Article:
Letter: The problem with assumptions is that they are not always correct

Editor:

On June 27, my angry letter, in which I accused the Camp Verde Town Council of making poor decisions about the town’s finances and priorities relating to the disappearance of our Camp Verde recycling center in the Bashas’ parking lot, was published in both the Bugle and Verde Independent papers.

I apologize to the Camp Verde Town Council and to the citizens who spent their valuable time and civic interest in reading the paper and specifically reading my commentary for promulgating misinformation.

Despite what I found to be my false accusation, Jackie Baker, a Camp Verde Town Council member, wrote a lovely letter to me in response explaining to me that “it was definitely NOT the Council that decided to stop the recycling, it was Sedona Recycles.

Their reason for the decision was economical ... the cost to continue was no longer profitable for them due to the decline of the price of recyclables.

In this age of political polarizing, an angry response might have been more expected which makes me especially grateful for the gentleness and kindness of Jackie’s response.

Illuminated clearly for me was how easily I accepted, without any further investigation, comments that it was the Camp Verde Town Council’s decision to cancel the recycling because there wasn’t enough money in the coffers.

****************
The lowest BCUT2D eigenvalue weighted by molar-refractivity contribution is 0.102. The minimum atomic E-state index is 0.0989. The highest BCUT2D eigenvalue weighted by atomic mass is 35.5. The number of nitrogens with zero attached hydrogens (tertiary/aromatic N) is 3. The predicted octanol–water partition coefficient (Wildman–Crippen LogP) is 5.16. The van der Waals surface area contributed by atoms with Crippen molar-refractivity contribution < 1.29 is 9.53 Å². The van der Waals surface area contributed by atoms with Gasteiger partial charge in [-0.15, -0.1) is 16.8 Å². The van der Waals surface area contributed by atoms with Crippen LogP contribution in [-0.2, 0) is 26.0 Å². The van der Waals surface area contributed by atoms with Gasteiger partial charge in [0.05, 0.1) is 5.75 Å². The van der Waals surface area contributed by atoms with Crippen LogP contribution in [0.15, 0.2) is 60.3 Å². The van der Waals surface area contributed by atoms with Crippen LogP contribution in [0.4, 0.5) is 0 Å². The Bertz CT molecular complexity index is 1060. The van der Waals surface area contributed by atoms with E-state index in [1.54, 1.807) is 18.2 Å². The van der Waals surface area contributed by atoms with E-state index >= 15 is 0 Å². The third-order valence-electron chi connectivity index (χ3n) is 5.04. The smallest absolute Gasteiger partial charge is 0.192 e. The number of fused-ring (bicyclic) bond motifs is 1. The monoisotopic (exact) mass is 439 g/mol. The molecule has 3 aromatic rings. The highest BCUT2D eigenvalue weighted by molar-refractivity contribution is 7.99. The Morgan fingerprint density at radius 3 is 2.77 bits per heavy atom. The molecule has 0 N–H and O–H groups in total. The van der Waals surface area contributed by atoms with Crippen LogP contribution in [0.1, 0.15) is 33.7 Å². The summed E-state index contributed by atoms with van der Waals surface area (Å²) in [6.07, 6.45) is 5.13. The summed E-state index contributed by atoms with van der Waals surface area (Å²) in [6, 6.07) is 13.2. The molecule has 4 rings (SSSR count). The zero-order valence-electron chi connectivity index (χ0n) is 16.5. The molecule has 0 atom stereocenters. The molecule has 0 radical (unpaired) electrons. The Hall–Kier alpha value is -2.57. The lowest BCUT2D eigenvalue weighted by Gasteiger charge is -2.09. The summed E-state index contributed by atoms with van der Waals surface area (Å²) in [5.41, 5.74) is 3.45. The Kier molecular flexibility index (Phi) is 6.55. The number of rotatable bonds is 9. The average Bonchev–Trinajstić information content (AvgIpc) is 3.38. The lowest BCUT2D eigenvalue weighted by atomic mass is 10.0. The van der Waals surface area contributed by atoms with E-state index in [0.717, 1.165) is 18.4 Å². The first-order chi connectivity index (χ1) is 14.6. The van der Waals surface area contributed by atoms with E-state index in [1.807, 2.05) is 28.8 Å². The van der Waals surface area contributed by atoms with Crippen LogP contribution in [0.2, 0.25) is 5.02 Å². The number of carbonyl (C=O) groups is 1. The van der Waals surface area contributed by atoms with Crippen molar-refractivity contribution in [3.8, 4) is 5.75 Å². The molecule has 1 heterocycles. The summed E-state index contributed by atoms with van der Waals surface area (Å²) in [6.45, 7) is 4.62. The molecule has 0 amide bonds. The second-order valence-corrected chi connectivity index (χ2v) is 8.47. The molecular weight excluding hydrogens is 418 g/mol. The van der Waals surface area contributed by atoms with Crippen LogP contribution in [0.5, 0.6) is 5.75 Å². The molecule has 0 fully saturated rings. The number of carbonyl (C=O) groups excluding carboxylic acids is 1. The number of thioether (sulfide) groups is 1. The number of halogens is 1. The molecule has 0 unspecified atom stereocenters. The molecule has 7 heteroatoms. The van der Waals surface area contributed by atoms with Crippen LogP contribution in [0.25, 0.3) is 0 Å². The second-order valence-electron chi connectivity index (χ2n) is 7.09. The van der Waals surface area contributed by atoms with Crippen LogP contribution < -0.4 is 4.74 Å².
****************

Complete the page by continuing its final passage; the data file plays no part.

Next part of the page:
I simply believed it as though it was gospel. It never occurred to me that the information might be incorrect. It never occurred to me to investigate the statement.

And it certainly never occurred to me to call the town or a council member and confirm what I had been told.

Educated, professional and priding myself on the integrity with which I lived my life, the plain and simple fact that I’d not only believed this misinformation but I’d passed it on, with passion and sincerity – and publicly – was before me.

Misinformation is part of our lives now. Sometimes it’s innocent, sometimes it’s purposefully meant to mislead. Once I heard that the definition of being a human being was having to make decisions without enough information.

With so much information and misinformation out there now how do we pick and choose what information we’ll believe. We pick and choose, for the most part, based on our assumptions about what’s right.

The problem with assumptions is that much of the time we don’t even know we have them or that we’re operating our lives based on them.

I assumed that the Camp Verde Town Council would make a decision that was not aligned with my passion for saving the planet for our children and grandchildren into the future. It didn’t.

From now on I intend to do the best I can to be more aware of my assumptions. And from now on I intend to hold onto my horses and investigate what the truth might be about certain situations that are important to me, like recycling.

I’m grateful for the opportunity of this lesson.

Susan Zalkind

Camp Verde

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